- Name, Rank, and Serial Number: Exploiting Korean War POWs at Home and Abroad by Charles S. Young
Written as a doctoral dissertation at Rutgers University (2003) under the direction of Lloyd Gardner, John Chambers, and Marilyn Young, Charles Young’s comparative study of prisoner-of-war (POW) politics in the Korean War suffers from “MASH syndrome.” This affliction is the tendency to write about the Korean War through the prism of the Vietnam War, Cold War history written as if the U.S.-USSR rivalry were a fantasy created by partisan domestic politics in the United States.
Young’s thesis is that the United Nations Command (UNC), by failing to repatriate all the Chinese and Korean POWs it held in 1951, prolonged the war, killing thousands. Young argues that although both belligerent coalitions committed criminal acts under the Geneva Convention on Prisoners of War (1949), the culpability of the U.S.-led side was greater. He asserts that the UNC sponsored a reign of terror in the POW camp at Koje-do that made free individual choice on repatriation a joke.
Young repeats the charges made by General Nam Il, the chief political officer of the North Korean army, that the United States, South Korea, and Nationalist China conspired to force POWs to reject repatriation. “United Nations forces withheld thousands of prisoners at the end of the Korean War” (p. 102). Young puts the number at 40,000. [End Page 156]
Young goes to great lengths in his chapters discussing the ordeals of UNC POWs in North Korea to destroy the myths of brainwashing, torture, and widespread collaboration. By limiting his focus to U.S. Army prisoners, he is merely making the verbal rubble bounce. Numerous other studies, such as Albert Biderman’s March to Calumny (1963), have already performed this task. Young does not study with equal ardor the experience of U.S. airmen and technical personnel, who faced a high level of coercion, including trials as war criminals and the threat of execution or endless imprisonment.
The POW chapters are marred by errors of fact and interpretation so egregious that they should embarrass Young and his advisers. The X Corps did not cut Korea in half in September 1950 (p. 20). Chinese POWs became numerous in April–June 1950, not in February, and they never deserted “in significant groups” (p. 21). The U.S. Second Infantry Division fought for Heartbreak Ridge, but it was not part of the “Iron Triangle” (p. 22). Lieutenant No Kum-sok (Korean, not Chinese) did not know about the $100,000 bounty for his MiG-15 (p. 35). General William Dean is not “Deane” (p. 53). The companion who escaped capture with Brigadier General Charles Dodd at Koje-do was Lieutenant Colonel Wilber Raven, the military police compound commander, not an “interpreter” (p. 90). The majority of Turkish POWs became captives in November–December 1950, not after the winter of 1950–1951 (p. 153). This is an incomplete list of errors but is indicative of serious flaws within the book.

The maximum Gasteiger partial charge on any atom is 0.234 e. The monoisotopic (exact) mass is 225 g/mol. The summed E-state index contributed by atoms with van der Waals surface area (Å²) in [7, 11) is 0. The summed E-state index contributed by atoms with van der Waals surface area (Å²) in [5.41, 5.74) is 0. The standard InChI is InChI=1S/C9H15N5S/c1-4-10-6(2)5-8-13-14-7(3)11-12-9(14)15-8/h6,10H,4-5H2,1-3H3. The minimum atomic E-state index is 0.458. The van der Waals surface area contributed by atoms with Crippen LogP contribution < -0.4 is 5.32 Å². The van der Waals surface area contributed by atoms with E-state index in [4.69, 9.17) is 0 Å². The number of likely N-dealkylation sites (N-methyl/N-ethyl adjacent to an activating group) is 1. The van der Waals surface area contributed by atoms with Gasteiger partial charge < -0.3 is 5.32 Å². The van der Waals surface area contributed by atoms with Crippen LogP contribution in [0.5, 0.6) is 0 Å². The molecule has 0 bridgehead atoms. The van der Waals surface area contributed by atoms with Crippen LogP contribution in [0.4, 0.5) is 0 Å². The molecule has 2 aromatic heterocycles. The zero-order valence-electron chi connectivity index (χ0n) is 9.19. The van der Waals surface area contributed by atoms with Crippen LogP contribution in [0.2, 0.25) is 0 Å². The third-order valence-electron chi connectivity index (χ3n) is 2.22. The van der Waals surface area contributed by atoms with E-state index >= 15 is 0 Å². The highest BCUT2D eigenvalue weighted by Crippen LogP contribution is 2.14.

On the other hand, Young does recognize that “the war behind the wire” did have some roots in misguided UNC policies regarding POW “re-education.” The POW rebels also received orders from Generals Nam Il and Yi Sang-cho at Panmunjom sent to Senior Colonel Lee Hak-ku, who goes unmentioned. In his own 1952 testimony, Colonel Lee admitted that POW violence was directed, not a protest movement.
In a concluding section entitled “Over Here,” Young argues in six chapters that McCarthyesque ideologues fueled the postwar controversy over U.S. POW behavior in the cultural wars over Communist subversion of hallowed American institutions. Young believes the principle of non-repatriation (based on the concept of political asylum) was a fig leaf of victory for the Korean War, which justified the militarization of U.S. national security and government-by-elitist-conspiracy (pp. 182–192). Most of Young’s conclusions have already been studied and refuted, most recently by Steven Casey in Selling...